Morton left home as a teenager and toured the country, earning money as a musician, vaudeville comic, gambler and pimp. Brash and confident, he enjoyed telling people that he had "invented jazz"; while that claim was dubious, he is believed to have been the first jazz musician to put his arrangements to paper, with "Original Jelly Roll Blues" the genre's first published work.

After five years in Los Angeles, Morton moved to Chicago in 1922 and produced his first recordings the following year. Beginning in 1926, he led Jelly Roll Morton's Red Hot Peppers, a seven- or eight-piece band comprised of musicians who were well-versed in the New Orleans ensemble style. The Red Hot Peppers earned national fame with such hits as "Black Bottom Stomp" and "Smoke-House Blues," their sound and style laying the foundation for the swing movement that would soon become popular. Morton's four-year run with the group marked the pinnacle of his career, as it provided a prominent platform for him to display his immense talents as a composer and a pianist.

Morton moved to New York in 1928, where he recorded such tracks as "Kansas City Stomp" and "Tank Town Bump." Despite making use of homophonically harmonized ensembles and allowing more room for solo improvisation in his music, he remained true to his New Orleans roots, producing music that gradually came to be viewed as old-fashioned within the industry. As a result, Morton fell out of the limelight and struggled to earn a living during the bleak times of the Great Depression.

Late Career, Death and Legacy

Morton was managing a jazz club in Washington, D.C., in the late 1930s when he met folklorist Alan Lomax. Beginning in 1938, Lorax recorded a series of interviews for the Library of Congress in which Morton offered an oral history of the origins of jazz and demonstrated early styles on the piano. The recordings helped rekindle interest in Morton and his music, but poor health prevented him from staging a legitimate comeback, and he died in Los Angeles, California, on July 10, 1941.

Although Morton may not have been the inventor of jazz, he is regarded by fans and experts as one of the art form's great innovators. He was inducted to the Rock and Roll Hall of Fame in 1998 and honored with a Grammy Lifetime Achievement Award in 2005, underscoring the far-ranging impact of his influence as a musician.

Source: Biography.com

Curtis Mayfield - A Rock and Roll Hall of Famer Twice Tags: rock roll legen curtis mayfield word life production new quality entertainment

Curtis Mayfield is among an elite few members of the Rock and Roll Hall of Fame who have been inducted more than once. Mayfield was first inducted with the Impressions in 1991 and then as a solo artist in 1999. His solo career, which began in 1970, is significant for the forthright way in which he addressed issues of black identity and self-awareness. He has been cited as an influence by such latter-day performers as Lenny Kravitz, Ice-T, Public Enemy and Arrested Development. Mayfield’s ability to voice hard truths through funky, uplifting music has rendered him one of the great soul icons.

In 1968, while still with the Impressions, Mayfield launched the Curtom label (his third, after the Mayfield and Windy C imprints). Two years later, his solo debut, Curtis, appeared. It contained one of his most forthright message songs, “Don’t Worry (If There’s a Hell Below We’re All Going to Go),” and was the first of 14 albums that he released in the Seventies. Whereas his Sixties work both with the Impressions and as a songwriter-producer defined Chicago soul-a regional scene comparable to Motown in Detroit and Stax in Memphis-Mayfield left his imprint on the Seventies by couching social commentary and keenly observed black-culture archetypes in funky, danceable rhythms. He explained the shift in subject matter as “a feeling in me that there need to be songs that relate not so much to civil rights but to the way we as all people deal with our lives.”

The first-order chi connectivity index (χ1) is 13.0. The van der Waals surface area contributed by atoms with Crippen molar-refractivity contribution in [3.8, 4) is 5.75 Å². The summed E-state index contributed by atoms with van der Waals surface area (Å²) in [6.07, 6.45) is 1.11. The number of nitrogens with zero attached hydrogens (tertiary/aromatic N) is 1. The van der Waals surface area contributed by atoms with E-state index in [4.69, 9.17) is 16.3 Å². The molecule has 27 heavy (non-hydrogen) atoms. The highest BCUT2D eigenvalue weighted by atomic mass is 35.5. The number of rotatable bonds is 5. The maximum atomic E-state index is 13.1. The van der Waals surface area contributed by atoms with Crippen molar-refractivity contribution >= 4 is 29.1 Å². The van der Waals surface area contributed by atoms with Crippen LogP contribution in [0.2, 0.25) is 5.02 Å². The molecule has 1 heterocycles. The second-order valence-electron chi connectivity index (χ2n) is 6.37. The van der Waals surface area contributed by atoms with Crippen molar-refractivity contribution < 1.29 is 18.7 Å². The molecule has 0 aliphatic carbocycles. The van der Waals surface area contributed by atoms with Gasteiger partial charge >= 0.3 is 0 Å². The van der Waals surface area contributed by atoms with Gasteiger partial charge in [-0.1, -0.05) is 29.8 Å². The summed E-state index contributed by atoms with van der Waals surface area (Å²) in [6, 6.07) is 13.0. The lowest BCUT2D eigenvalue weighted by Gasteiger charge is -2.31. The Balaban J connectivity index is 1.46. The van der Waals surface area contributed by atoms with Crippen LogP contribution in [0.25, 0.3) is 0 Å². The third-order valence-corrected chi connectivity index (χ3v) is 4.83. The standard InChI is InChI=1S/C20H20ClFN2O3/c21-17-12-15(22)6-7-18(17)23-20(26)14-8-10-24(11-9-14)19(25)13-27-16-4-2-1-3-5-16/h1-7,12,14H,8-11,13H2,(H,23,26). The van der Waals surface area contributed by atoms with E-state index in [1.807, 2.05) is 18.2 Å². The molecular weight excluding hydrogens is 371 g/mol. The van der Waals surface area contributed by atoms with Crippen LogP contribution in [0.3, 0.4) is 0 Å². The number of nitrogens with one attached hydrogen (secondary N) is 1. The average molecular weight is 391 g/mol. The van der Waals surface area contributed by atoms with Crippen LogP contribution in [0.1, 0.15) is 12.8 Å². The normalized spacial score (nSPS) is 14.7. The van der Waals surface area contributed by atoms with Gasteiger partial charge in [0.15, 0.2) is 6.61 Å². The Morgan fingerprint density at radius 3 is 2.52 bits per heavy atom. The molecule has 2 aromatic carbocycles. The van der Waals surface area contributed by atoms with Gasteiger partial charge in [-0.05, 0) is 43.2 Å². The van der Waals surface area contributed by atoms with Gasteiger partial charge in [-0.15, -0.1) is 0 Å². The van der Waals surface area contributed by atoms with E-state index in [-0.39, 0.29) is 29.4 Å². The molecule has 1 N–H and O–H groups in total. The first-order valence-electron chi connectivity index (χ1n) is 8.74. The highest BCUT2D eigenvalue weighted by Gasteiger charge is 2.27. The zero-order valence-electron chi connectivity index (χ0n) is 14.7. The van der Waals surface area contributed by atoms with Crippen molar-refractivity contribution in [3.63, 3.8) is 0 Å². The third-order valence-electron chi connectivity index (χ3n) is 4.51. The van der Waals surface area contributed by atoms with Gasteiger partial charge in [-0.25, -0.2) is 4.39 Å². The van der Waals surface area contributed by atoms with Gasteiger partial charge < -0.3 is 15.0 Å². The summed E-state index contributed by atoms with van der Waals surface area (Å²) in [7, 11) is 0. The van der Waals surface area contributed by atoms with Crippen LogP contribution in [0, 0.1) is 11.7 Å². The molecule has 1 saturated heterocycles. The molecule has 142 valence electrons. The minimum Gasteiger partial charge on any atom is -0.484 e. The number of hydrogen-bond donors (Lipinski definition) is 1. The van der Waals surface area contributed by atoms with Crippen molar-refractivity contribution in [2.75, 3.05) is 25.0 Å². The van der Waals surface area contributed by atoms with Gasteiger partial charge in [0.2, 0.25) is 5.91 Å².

Working on a seemingly parallel track with Marvin Gaye circa What’s Going On, Mayfield’s third solo album, Roots (1971), sounded urgent pleas for peace and brotherhood over extended, cinematic soul-funk tracks that laid out a fresh musical agenda for the new decade. Mayfield’s solo career found him giving freer reign to his guitar playing, a choppy, rhythm-based style that owed much to his Chicago blues heritage and a self-devised tuning based on the black keys of the piano. His most popular and lasting work was Superfly, a film soundtrack in which he painted a gritty portrait of black life in America’s inner cities. Mayfield struck a creative and commercial motherlode with Superfly‘s smoldering rock-disco grooves and pointed social commentary. The soundtrack album yielded massive crossover hits in “Freddie’s Dead” and “Superfly.” Against a hypnotic backdrop of conga drums, strings and wah-wah guitar, Mayfield sang of a high-rolling ghetto drug dealer’s lifestyle in a sweet, stinging falsetto. As an aural document, Mayfield’s music for this classic “blaxploitation” film anticipated the reality-based rap and hip-hop of the Nineties.

Throughout his career Mayfield also shone brightly as a producer and songwriter for other artists, including soul and R&B giants like Jerry Butler and Major Lance (in the Sixties) and Aretha Franklin, the Staple Singers, and Gladys Knight and the Pips (in the Seventies). As a solo artist, he continued to score R&B hits into the mid-Eighties, many of them in a disco vein. Getting back to his roots, Mayfield joined the Impressions in 1983 for a reunion tour and revived his dormant Curtom label in 1990.

A freakish onstage accident in August 1990 left Mayfield paralyzed from the neck down. However, this tragedy did not diminish his spirit or end his career. In 1996, he released his 22nd solo album, New World Order. In his own words: “How many 54-year-old quadriplegics are putting albums out? You just have to deal with what you got, try to sustain yourself as best you can, and look to the things that you can do.” Despite his positive attitude, Mayfield’s health steadily deteriorated. He lost a leg to diabetes in 1998 and died a year later at age 57. On that day, the music world lost a man of great talent and conscience. In the words of Aretha Franklin, “Curtis Mayfield is to soul music what Bach was to the classics and Gershwin and Irving Berlin were to pop music.”

Source: Rock and Roll Hall of Fame